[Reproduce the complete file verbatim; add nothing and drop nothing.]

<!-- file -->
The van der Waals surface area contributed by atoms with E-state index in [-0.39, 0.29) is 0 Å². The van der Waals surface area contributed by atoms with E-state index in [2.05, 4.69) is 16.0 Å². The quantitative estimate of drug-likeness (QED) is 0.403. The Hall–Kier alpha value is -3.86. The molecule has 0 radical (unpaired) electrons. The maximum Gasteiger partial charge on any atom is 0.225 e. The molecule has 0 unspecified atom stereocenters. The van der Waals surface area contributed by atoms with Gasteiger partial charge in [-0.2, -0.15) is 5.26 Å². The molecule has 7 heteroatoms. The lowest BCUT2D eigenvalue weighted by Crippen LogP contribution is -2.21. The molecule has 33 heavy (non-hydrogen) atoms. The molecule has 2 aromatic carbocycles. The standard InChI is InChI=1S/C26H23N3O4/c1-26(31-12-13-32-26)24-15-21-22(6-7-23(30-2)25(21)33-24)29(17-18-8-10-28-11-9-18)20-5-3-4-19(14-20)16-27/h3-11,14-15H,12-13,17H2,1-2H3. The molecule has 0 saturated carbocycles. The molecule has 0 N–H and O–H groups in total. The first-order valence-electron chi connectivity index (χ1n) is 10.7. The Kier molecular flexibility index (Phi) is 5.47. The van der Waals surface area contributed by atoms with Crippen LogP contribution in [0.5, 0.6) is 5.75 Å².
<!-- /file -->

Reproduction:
The van der Waals surface area contributed by atoms with E-state index in [-0.39, 0.29) is 0 Å². The van der Waals surface area contributed by atoms with E-state index in [2.05, 4.69) is 16.0 Å². The quantitative estimate of drug-likeness (QED) is 0.403. The Hall–Kier alpha value is -3.86. The molecule has 0 radical (unpaired) electrons. The maximum Gasteiger partial charge on any atom is 0.225 e. The molecule has 0 unspecified atom stereocenters. The van der Waals surface area contributed by atoms with Gasteiger partial charge in [-0.2, -0.15) is 5.26 Å². The molecule has 7 heteroatoms. The lowest BCUT2D eigenvalue weighted by Crippen LogP contribution is -2.21. The molecule has 33 heavy (non-hydrogen) atoms. The molecule has 2 aromatic carbocycles. The standard InChI is InChI=1S/C26H23N3O4/c1-26(31-12-13-32-26)24-15-21-22(6-7-23(30-2)25(21)33-24)29(17-18-8-10-28-11-9-18)20-5-3-4-19(14-20)16-27/h3-11,14-15H,12-13,17H2,1-2H3. The molecule has 0 saturated carbocycles. The molecule has 0 N–H and O–H groups in total. The first-order valence-electron chi connectivity index (χ1n) is 10.7. The Kier molecular flexibility index (Phi) is 5.47. The van der Waals surface area contributed by atoms with Crippen LogP contribution in [0.5, 0.6) is 5.75 Å².